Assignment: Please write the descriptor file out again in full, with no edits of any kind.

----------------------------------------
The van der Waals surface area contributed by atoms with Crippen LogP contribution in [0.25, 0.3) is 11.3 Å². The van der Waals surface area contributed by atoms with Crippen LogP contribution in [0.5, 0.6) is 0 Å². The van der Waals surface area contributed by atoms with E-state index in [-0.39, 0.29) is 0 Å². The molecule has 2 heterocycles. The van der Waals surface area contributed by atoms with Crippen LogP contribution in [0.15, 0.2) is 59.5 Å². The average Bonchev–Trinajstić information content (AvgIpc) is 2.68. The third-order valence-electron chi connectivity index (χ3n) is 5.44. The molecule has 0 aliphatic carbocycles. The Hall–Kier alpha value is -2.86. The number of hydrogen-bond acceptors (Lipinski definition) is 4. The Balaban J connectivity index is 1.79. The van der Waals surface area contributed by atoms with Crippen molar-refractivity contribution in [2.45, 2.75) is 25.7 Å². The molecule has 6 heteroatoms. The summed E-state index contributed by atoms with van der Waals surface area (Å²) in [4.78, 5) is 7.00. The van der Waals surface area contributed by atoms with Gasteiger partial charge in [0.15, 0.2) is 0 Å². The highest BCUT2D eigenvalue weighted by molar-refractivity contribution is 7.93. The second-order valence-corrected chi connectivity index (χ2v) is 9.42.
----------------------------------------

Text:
The van der Waals surface area contributed by atoms with Crippen LogP contribution in [0.25, 0.3) is 11.3 Å². The van der Waals surface area contributed by atoms with Crippen LogP contribution in [0.5, 0.6) is 0 Å². The van der Waals surface area contributed by atoms with E-state index in [-0.39, 0.29) is 0 Å². The molecule has 2 heterocycles. The van der Waals surface area contributed by atoms with Crippen LogP contribution in [0.15, 0.2) is 59.5 Å². The average Bonchev–Trinajstić information content (AvgIpc) is 2.68. The third-order valence-electron chi connectivity index (χ3n) is 5.44. The molecule has 0 aliphatic carbocycles. The Hall–Kier alpha value is -2.86. The number of hydrogen-bond acceptors (Lipinski definition) is 4. The Balaban J connectivity index is 1.79. The van der Waals surface area contributed by atoms with Crippen molar-refractivity contribution in [2.45, 2.75) is 25.7 Å². The molecule has 6 heteroatoms. The summed E-state index contributed by atoms with van der Waals surface area (Å²) in [4.78, 5) is 7.00. The van der Waals surface area contributed by atoms with Gasteiger partial charge in [0.15, 0.2) is 0 Å². The highest BCUT2D eigenvalue weighted by molar-refractivity contribution is 7.93. The second-order valence-corrected chi connectivity index (χ2v) is 9.42.